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Moisture Content Of Wood

What is the right moisture content in wood for making furniture?

I have a 14 foot X 28 foot shop in which I only run the AC or Heater when I'm using it for woodworking. Thing is, I wish to use hardwoods to make furniture. So what can I do to keep my lumber moisture content right so that it is workable? Help!!!

We often get the question - how dry should wood be for woodworking? Kiln dried lumber lumber should read as having moisture content from around 8% - 12% which is a standard moisture content for furniture grade, kiln dried lumber. Typically, kiln dried hardwood purchased in Mississippi would have a higher moisture content than kiln-dried hardwood found in a lumber rack in Arizona. You'll always have some variations due to geography and seasons. The giving up and taking on of some moisture seasonally is what wood does. You can help minimize movement with finish choices that block moisture and encapsulate the wood to some degree, against seasonal humidity swings.

Ideally you'd want your wood to be acclimated to the same humidity level where the finished piece of furniture will reside. Setting aside geographical humidity levels around the country for the moment (and seasonal swings in outside humidity), suffice it to say most folks that can afford to do so, live year round in homes with a HVAC controlled environment. A standard level of humidity of comfort would be between 45% - 55% relative humidity inside a cooled and heated living space year round.

If you kept your wood shop at those levels year round, the kiln-dried lumber in the shop, would then be well acclimated to standard humidity levels of its final resting place, once you build with it and install the finished piece into a home with climate control. The furniture you build would experience the least amount of wood movement as a result. That's a "perfect" world scenario. For most of us, if we start with quality kiln-dried lumber and avoid wild swings in ambient humidity while storing and building with the lumber (ie. our shops are NOT located in a rain forest), things usually work out OK.

The furniture that lasts for generations is built with joinery and methods that can account for some minor seasonal movement. Allowing the wood so it can "move" slightly, versus pinning it rigidly in place (like how you decide to connect a wide table top to a leg trestle base) is paramount to not having joinery/ wood failures down the road. Construction methods matter more than any few points of moisture reading one way or the other on the wood you are working with.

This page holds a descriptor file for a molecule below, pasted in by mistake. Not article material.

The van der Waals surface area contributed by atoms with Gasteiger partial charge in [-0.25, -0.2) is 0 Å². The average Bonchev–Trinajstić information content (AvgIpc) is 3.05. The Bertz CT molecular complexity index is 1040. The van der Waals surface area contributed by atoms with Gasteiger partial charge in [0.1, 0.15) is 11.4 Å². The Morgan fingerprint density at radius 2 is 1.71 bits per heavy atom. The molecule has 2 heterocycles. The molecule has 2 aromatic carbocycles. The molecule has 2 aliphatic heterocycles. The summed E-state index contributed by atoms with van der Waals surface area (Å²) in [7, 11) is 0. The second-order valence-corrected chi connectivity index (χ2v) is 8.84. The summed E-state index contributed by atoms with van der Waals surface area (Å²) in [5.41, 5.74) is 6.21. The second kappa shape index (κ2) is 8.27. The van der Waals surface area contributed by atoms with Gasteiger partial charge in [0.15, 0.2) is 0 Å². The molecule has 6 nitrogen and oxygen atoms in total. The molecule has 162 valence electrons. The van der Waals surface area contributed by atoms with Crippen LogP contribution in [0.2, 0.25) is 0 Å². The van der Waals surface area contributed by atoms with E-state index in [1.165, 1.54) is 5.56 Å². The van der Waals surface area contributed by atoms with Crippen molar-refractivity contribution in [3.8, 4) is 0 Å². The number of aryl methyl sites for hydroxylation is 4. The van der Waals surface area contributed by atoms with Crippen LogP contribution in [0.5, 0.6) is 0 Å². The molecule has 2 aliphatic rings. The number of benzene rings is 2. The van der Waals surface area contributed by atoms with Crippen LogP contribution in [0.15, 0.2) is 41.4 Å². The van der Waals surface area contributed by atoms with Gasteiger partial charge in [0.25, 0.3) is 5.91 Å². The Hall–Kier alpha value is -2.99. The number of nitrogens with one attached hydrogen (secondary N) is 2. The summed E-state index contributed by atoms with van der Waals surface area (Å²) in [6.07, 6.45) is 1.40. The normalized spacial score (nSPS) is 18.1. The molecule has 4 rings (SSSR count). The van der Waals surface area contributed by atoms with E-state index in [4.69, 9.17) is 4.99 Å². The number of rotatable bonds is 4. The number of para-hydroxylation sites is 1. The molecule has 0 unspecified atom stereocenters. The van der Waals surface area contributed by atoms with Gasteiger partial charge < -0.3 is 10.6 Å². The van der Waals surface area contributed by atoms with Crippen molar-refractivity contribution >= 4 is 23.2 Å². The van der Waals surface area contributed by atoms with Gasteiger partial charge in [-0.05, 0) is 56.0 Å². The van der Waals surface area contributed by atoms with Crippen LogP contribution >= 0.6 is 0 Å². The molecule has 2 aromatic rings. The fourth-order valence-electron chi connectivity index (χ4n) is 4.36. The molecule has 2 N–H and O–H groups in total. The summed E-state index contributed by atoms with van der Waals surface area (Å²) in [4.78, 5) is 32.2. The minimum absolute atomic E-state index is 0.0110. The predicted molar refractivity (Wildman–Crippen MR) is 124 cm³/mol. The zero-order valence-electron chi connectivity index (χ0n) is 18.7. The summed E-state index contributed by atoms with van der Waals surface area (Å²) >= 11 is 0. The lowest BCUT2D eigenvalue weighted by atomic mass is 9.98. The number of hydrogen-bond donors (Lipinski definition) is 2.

Now if you try to heat and cool a 14 ft x 28 ft shop 24hrs / 7 days a week year round, all your money may go to the electric company with nothing left over to buy wood (or food)! So you try to find a happy medium. You can put a humidity sensor in your shop to see what the relative humidity happens to be when you're not running the AC or heat. You probably already have an idea how humid it is based on how it feels in the shop without the A/C running, compared to your climate controlled living space.

Here in Atlanta, in my non-climate controlled, smallish, two car garage, I run a dehumidifier around the clock. It helps protect tools from condensation moisture and rust. The air temperature is hot in the summer in my garage as a result (I use a box fan when I work). I've run a hose under the garage door so I don't have to empty the dehumidifier reservoir. The cost to run the dehumidifier is less than a standard HVAC cooling the entire space (if I could do so). Because I don't live in the garage (I'm on good terms with my spouse), I don't need to cool the space, I just want the air to be drier for the sake of everything stored in the garage (lumber, tools, old paper files, pallets of toilet paper and taco chips, etc.). That being said, if I could flip a switch and cool the space while I work, that would be very desirable on hot summer days!

You could consider a room dehumidifier for the space during the time you are not working. Or maybe a programmable thermostat could help so the shop space stays at least a little cooler and less humid than the outside at all times (during the warm months), while keeping the electrical meter from spinning full bore. You could also consult with an HVAC expert. There may be a modification / addition available to your HVAC system to allow it to pull moisture from the air, with less cost than full blown air-space cooling. (The relative humidity level of where you live can dictate what solutions may be available.)

Consider getting a decent lumber moisture meter. You can check the lumber before buying and measure the moisture of it over time in your shop. You may find the lumber is actually just fine to build with year round and the only reason to condition the space a bit more is so it's more enjoyable for spending long periods of time woodworking there!

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